We eventually reformed and pressed on, following Aether’s plan that took our standard run home from Belsay and reversed it. On the front with Crazy Legs, passing through Walton, we both stuck out an arm and called “left” before swinging through the turn. Ahlambra and Aether followed, the Ticker tried and found Richard of Flanders in a world of his own and intent on heading straight on. Collision narrowly averted, we amused ourselves (we’re easily amused) for the next few miles calling out directions and then pedantically repeating them several times for our daydreaming colleague.
“Left here. Richard, we’re going left.”
“Right here. Which way are we going Richard?”
“That’s right. Right.”
Riding with Crazy Legs behind the Ticker, we spent time speculating about his pale blue Rapha jersey, proudly emblazoned with Push Cartel, trying to work out if there was some sort of Columbian connection and what it was exactly that they were pushing.
Curiosity became to much for Crazy Legs, so he eventually asked and we learned that Push Cartel was probably the poshest bike shop in the whole of Ambleside (I suspect the claim is justified, as I can’t imagine there’s a lot of competition.)
In fact, it’s probably incorrect to call Push Cartel a bike shop at all. According to their own website it’s actually, “the bespoke cycle atelier of the Lake District” who, if I understand correctly, don’t have stock to sell, but a “carefully curated portfolio of class leading brands.” Yer what?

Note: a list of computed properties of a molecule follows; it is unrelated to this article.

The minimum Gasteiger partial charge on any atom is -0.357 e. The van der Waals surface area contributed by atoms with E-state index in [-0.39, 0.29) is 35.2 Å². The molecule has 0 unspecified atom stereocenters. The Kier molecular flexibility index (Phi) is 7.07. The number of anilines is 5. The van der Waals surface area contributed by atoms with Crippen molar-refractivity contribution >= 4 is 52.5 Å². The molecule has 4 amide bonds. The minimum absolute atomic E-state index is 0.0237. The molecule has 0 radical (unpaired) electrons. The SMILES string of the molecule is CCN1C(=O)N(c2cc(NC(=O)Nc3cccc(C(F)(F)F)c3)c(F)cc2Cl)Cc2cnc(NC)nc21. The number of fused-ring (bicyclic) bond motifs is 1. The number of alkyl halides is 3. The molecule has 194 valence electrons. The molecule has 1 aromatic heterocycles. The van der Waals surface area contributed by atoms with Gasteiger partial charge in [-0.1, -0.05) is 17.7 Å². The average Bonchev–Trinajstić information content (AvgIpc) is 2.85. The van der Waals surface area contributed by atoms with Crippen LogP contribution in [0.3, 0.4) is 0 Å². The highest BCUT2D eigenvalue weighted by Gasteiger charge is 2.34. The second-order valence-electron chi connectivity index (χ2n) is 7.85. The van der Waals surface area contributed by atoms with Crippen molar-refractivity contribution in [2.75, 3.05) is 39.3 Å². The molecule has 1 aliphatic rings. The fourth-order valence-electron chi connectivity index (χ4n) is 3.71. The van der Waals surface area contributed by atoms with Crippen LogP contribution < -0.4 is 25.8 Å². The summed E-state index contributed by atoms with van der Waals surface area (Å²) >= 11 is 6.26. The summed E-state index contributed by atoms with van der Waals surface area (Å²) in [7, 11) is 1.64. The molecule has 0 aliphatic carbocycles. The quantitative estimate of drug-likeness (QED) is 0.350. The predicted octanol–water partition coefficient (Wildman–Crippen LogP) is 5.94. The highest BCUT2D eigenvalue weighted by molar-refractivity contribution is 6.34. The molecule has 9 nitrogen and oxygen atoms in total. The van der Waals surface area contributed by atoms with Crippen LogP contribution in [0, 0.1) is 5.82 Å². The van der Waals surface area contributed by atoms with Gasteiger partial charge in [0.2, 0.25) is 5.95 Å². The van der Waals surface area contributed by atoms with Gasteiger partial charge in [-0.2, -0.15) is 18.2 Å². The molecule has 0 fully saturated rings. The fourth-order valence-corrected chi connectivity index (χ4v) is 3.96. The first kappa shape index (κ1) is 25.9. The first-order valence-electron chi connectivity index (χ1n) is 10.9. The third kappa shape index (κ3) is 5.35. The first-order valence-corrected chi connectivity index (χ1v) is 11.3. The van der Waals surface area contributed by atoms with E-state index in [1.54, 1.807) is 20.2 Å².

Mind you, their “curated brands” include Cinelli, Cipollini, Parlee and Look and it was obviously these shiny bling-bikes that had drawn the Ticker, like a moth to the flame, to visit the store. That I could understand, we all like a bit of bike porn, such as the Cipollini RB1K – modestly branded as “The One” and representing as fine an example of bike porn as you’re likely to find:
Still, I really couldn’t say why the Ticker felt the need to buy the Push jersey and be associated with such pretentious marketing claptrap, perhaps it was the price of entry, or maybe exit?
Mention of Cipollini prompted Crazy Legs to ponder turning up at the club time trial in one of the Lion King’s (in)famous skinsuits. I suggested it was more likely someone turned up in a Lion King onesie than a Lion KIng skinsuit and we left it there.
I pushed onto the front alongside the Ticker as we dropped down “Curlicue Hill” and pushed out along the Font Valley heading toward Mitford. Here I learned our unexpected stop earlier had been caused by a pesky wasp infiltrating the Ticker’s helmet and stinging him on the napper.
Still smarting from the infernal blow, he hadn’t dared look at the damage although Richard of Flander had offered to inspect the wound.
“He probably just wanted to cut a big cross in your head and suck the venom out,” I suggested. “Anyway, if you take your helmet off and your head swells, you’ll never get it back on.”
The aforementioned Richard of Flanders then took over at the front to lead us carefully down the Mur de Mitford, but obviously not carefully enough, as he locked his wheels up on a patch of diesel at the bottom and slid sideways to the bottom of the hill, where he came to a juddering stop just before the junction.
“Which way?” he queried, having regained at least some form of composure and he started to edge toward the left. “Right, Richard, right!” Surely, I thought, we’d done this routine to death already?